What Is Sustainable Tourism?

Courtesy of the Mexico Tourism Board

When most of us hear about sustainable tourism, ecotourism is usually the first thought that comes to mind. So what exactly is sustainable tourism and what is ecotourism? Are they the same? Do they refer to consumers (a market) or to hotels and destinations (products)?

Hector Ceballos-Lacurrain, a Mexican architect, coined the word ecotourism and its preliminary definition in 1983, to be later adjusted and officially adopted by the International Union for Conservation of Nature (IUCN). Since then, several ecotourism sites have been developed around the world. According to The International Ecotourism Society, ecotourism is “Responsible travel to natural areas that conserves the environment and improves the well-being of local people (1990).”

For example, in Mexico you can enjoy “ecotourism” by participating in activities that range from white water kayaking in Veracruz, to bird watching tours through the Sian K’aan Biosphere Reserve, or hiking through the Sonora desert. But, you can also participate in ecotourism when traveling abroad, by reusing hotel towels, and not requesting new linen sheets every day. In short, ecotourism can refer to both, a tourism product and a market.

However ecotourism is only one form of sustainable tourism, there are many more facets that define this very broad spectrum.

So how did all of this get started?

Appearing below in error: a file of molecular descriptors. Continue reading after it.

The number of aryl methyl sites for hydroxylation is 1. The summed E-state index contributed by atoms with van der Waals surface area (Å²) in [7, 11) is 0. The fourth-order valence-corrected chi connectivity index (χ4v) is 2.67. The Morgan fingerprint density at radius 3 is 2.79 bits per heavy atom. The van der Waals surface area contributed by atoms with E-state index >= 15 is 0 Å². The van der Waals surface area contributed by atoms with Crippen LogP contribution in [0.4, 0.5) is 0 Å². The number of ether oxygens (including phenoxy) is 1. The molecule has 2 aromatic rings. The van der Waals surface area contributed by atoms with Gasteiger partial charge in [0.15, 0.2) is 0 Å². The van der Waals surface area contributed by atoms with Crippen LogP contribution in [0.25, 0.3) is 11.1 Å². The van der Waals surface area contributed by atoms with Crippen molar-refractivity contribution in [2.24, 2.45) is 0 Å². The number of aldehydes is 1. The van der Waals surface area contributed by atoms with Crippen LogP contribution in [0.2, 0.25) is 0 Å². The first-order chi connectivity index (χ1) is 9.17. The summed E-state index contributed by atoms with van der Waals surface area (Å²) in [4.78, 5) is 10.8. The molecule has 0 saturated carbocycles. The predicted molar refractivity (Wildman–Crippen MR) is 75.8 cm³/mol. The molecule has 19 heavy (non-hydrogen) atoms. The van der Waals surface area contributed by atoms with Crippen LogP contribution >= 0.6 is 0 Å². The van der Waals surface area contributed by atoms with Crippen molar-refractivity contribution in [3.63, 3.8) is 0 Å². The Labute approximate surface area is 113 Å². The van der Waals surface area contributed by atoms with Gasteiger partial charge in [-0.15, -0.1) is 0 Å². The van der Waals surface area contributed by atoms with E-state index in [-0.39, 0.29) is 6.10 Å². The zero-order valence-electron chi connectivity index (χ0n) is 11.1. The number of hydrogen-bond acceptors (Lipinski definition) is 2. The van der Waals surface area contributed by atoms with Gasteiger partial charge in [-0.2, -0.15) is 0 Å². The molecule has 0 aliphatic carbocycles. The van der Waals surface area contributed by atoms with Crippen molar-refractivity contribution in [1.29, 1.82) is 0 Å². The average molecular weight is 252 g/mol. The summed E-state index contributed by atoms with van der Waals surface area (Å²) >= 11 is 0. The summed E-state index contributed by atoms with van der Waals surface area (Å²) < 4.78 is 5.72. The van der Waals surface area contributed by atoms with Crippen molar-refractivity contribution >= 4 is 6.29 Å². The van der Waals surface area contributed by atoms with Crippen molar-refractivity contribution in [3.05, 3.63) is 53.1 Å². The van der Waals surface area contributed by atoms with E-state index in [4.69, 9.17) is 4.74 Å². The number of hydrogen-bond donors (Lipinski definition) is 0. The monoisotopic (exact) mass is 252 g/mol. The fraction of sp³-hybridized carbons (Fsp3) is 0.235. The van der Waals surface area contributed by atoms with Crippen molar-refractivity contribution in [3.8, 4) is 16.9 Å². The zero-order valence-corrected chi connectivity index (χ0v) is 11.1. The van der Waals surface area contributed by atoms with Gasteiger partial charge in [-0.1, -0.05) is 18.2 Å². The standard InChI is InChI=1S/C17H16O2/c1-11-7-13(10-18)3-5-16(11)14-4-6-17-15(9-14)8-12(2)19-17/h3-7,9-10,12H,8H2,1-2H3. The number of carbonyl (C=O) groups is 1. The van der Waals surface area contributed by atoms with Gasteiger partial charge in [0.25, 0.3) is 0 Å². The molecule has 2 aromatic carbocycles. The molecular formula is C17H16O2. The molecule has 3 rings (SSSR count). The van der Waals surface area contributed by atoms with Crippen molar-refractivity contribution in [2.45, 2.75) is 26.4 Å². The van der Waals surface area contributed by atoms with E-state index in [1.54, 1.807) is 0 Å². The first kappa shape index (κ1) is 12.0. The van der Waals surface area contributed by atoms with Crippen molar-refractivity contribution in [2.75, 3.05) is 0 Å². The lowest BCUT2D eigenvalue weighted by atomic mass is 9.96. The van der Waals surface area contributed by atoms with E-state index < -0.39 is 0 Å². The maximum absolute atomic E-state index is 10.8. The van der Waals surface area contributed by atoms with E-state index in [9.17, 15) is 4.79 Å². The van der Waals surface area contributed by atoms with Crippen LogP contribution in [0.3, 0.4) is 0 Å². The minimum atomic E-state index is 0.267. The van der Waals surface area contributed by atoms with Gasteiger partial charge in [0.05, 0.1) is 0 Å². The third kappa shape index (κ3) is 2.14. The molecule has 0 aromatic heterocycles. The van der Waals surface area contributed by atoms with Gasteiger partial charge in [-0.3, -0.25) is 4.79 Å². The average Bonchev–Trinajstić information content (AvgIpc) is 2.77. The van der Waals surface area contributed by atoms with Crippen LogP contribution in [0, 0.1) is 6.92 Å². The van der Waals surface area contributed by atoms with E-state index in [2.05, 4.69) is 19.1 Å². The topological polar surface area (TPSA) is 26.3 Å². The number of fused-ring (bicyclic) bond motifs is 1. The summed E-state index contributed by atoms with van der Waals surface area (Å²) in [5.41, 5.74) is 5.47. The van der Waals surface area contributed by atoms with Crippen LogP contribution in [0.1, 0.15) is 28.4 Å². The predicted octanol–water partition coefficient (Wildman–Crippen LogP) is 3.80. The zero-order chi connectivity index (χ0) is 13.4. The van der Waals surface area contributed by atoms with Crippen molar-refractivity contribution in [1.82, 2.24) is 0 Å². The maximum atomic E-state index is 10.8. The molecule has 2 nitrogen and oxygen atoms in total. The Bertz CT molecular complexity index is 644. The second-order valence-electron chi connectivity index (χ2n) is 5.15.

Environmental issues became the main focus on government agendas after the Rio de Janeiro Summit in the early 90’s, after that several non-governmental organizations (NGOs) working in protected natural areas such as the Mayan Biosphere Reserve or the Mesoamerican Reef Corridor, identified tourism as a way to obtain revenue to protect these natural areas, while at the same time give an added income to communities. Particularly, communities living inside or around the natural areas whose living depended on extractive activities such as logging, or burn and slash agriculture. These NGOs began developing eco-lodges and eco-tours targeting consumers interested in “nature based experiences” also known as ecotourists. The results were mixed, with both successful and failed experiences. Even though the hotels and destinations were situated around natural protected areas, there was no critical mass in the consumer to make these projects financially sustainable.

It was in early 2000 during the Johannesburg Summit that the governments moved from the environmental only approach, to a more integral concept of sustainability. In Johannesburg the emphasis was human development, in particular, poor people and how they relate to the environment and the economy. This, along with the Millennium Development Goals set clear targets for 2015. Many in the travel and tourism industry, including the UNWTO, launched actions to tackle the three main columns of sustainability: the environment, social issues, and the financial aspects of any activity. Many new projects emerged and consolidated; in Mexico for example, the National Institute of Archaeology and History (INAH) was giving concessions for the first time ever, to local Mayan communities to manage and receive a portion of the fees tourists paid to access the archaeological sites. One example is Chac Choben in the south of Quintana Roo. New hotel concepts emerged such as Hotelito Desconocido in Jalisco and Haciendas de Mexico in the Yucatan Peninsula.